May 29, 2019 | Insights

(Caution: some pictures may be disturbing to sensitive viewers.)

One of the more commonly known phobias is the fear of spiders and in South Africa although we have more than three thousand different species, almost all of them are harmless. I did however recently discover that the Violin spider, which has a cytotoxic (tissue destroying) venom can cause severe damage, which in the case of one particular gentleman resulted in a below-knee amputation after years of enduring surgeries in an attempt to stop the necrosis, which ended up covering most of his ankle and foot as can be seen in the picture below.

Arachnophobia - Lesley Burns Occupational Therapy

Unfortunately the gentleman’s occupation was that of Aircraft Composite Structures Technician, with demands on step and ladder climbing, squatting, kneeling, and working at unprotected heights such as on aircraft wings. Based on the results of my assessment of his mobility, agility and balance, he could not safely manage to meet the physical demands of his job even although he had been fitted with a prosthetic limb. He had no other work experience and therefore his future work potential has been significantly compromised. The violin spider is considered one of South Africa’s “Big 5” and is identified by its reddish-brown colour and the violin shape on its body. Bites from this and most other spiders are more common in the warm winter months.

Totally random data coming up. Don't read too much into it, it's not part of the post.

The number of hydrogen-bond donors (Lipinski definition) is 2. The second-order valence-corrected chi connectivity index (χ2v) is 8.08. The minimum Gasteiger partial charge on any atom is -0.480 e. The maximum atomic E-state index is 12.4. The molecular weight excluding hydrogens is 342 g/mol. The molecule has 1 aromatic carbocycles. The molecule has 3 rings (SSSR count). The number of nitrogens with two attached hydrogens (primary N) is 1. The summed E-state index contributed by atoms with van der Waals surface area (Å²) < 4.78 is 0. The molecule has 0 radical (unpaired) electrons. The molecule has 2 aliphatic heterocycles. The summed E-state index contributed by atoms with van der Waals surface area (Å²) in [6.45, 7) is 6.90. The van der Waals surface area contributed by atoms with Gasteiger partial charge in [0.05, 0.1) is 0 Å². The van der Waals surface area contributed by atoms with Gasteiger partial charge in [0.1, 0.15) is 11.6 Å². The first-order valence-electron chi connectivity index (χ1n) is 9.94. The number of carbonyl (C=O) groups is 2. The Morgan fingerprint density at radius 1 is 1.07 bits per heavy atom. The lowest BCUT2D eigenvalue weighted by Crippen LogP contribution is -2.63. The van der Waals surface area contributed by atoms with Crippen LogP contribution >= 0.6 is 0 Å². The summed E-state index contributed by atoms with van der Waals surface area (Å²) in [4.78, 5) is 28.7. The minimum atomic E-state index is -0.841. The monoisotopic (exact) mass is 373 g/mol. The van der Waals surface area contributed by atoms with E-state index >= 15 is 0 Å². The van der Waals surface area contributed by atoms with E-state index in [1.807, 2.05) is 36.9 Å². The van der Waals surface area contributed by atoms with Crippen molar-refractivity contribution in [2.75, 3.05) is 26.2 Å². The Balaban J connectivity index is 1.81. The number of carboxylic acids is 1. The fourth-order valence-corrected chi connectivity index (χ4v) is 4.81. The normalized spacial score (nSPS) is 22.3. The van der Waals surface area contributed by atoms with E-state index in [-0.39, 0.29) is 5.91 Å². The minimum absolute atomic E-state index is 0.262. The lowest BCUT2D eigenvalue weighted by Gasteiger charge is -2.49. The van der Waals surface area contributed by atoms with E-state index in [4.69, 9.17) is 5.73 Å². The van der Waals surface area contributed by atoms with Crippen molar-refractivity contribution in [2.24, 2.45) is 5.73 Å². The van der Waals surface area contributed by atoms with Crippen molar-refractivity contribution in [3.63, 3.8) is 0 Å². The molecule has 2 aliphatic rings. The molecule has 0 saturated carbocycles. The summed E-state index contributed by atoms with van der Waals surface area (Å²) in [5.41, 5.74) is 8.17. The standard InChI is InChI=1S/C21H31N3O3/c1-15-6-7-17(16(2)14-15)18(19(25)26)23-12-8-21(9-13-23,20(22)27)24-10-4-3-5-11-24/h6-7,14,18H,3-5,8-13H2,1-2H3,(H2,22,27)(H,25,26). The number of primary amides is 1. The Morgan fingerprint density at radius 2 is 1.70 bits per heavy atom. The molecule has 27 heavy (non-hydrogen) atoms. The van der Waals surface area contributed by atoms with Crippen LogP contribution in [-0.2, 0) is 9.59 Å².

Arachnophobia - Violin Spider - Lesley Burns Occupational Therapy

Violin spider – the violin shape can be seen on the front part of the body


For your future reference there are four others that you need to be aware of and they can be identified as follows:

  1. Sac spider:
    • Black head, pale yellow body and large abdomen.
    • Cytotoxic venom.
  2. Black Widow or Button spider:
    • Shiny black body with a red spot or stripe on its belly.
    • Neurotoxic venom.
    • There is also a Brown Widow spider but it is far less venomous than its black cousin.
  3. Six-eyed Sand spider:
    • Brown and often covered in sand with a crab-like appearance.
    • Haemolytic venom, which can result in serious internal haemorrhage.
  4. Baboon spider:
    • Large, hairy body with pads on feet. This is a relative of the Tarantula.
    • The bite symptoms are relatively mild and are restricted to the bite site.

Quick guide on what to do if bitten:

  1. If bitten by the Black Widow spider you must go to an Emergency Room for management, which may include administration of anti-venom.
  2. If bitten by any of the other four, wash the bite site with soap and water and then cover with a cool wet cloth to reduce swelling and pain. If symptoms other than pain develop seek, medical attention.

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